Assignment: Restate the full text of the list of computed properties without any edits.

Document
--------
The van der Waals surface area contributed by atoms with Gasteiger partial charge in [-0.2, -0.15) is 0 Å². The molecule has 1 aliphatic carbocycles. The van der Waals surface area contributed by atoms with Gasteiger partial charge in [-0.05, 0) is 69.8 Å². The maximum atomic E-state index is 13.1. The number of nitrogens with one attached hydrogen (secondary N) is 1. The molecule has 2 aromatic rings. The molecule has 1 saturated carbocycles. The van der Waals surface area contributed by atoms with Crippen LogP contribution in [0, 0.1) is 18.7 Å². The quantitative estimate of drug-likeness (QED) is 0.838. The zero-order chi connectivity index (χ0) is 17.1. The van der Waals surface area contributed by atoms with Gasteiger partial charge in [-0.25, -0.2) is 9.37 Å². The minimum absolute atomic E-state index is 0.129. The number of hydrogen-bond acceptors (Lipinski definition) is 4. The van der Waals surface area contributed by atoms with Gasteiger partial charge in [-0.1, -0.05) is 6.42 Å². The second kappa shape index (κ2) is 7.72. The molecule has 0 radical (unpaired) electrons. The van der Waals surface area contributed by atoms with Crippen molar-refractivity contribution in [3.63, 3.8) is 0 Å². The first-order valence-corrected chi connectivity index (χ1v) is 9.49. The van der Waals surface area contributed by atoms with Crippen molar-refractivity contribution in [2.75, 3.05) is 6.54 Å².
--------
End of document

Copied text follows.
The van der Waals surface area contributed by atoms with Gasteiger partial charge in [-0.2, -0.15) is 0 Å². The molecule has 1 aliphatic carbocycles. The van der Waals surface area contributed by atoms with Gasteiger partial charge in [-0.05, 0) is 69.8 Å². The maximum atomic E-state index is 13.1. The number of nitrogens with one attached hydrogen (secondary N) is 1. The molecule has 2 aromatic rings. The molecule has 1 saturated carbocycles. The van der Waals surface area contributed by atoms with Crippen LogP contribution in [0, 0.1) is 18.7 Å². The quantitative estimate of drug-likeness (QED) is 0.838. The zero-order chi connectivity index (χ0) is 17.1. The van der Waals surface area contributed by atoms with Gasteiger partial charge in [-0.25, -0.2) is 9.37 Å². The minimum absolute atomic E-state index is 0.129. The number of hydrogen-bond acceptors (Lipinski definition) is 4. The van der Waals surface area contributed by atoms with Gasteiger partial charge in [-0.1, -0.05) is 6.42 Å². The second kappa shape index (κ2) is 7.72. The molecule has 0 radical (unpaired) electrons. The van der Waals surface area contributed by atoms with Crippen molar-refractivity contribution in [3.63, 3.8) is 0 Å². The first-order valence-corrected chi connectivity index (χ1v) is 9.49. The van der Waals surface area contributed by atoms with Crippen molar-refractivity contribution in [2.75, 3.05) is 6.54 Å².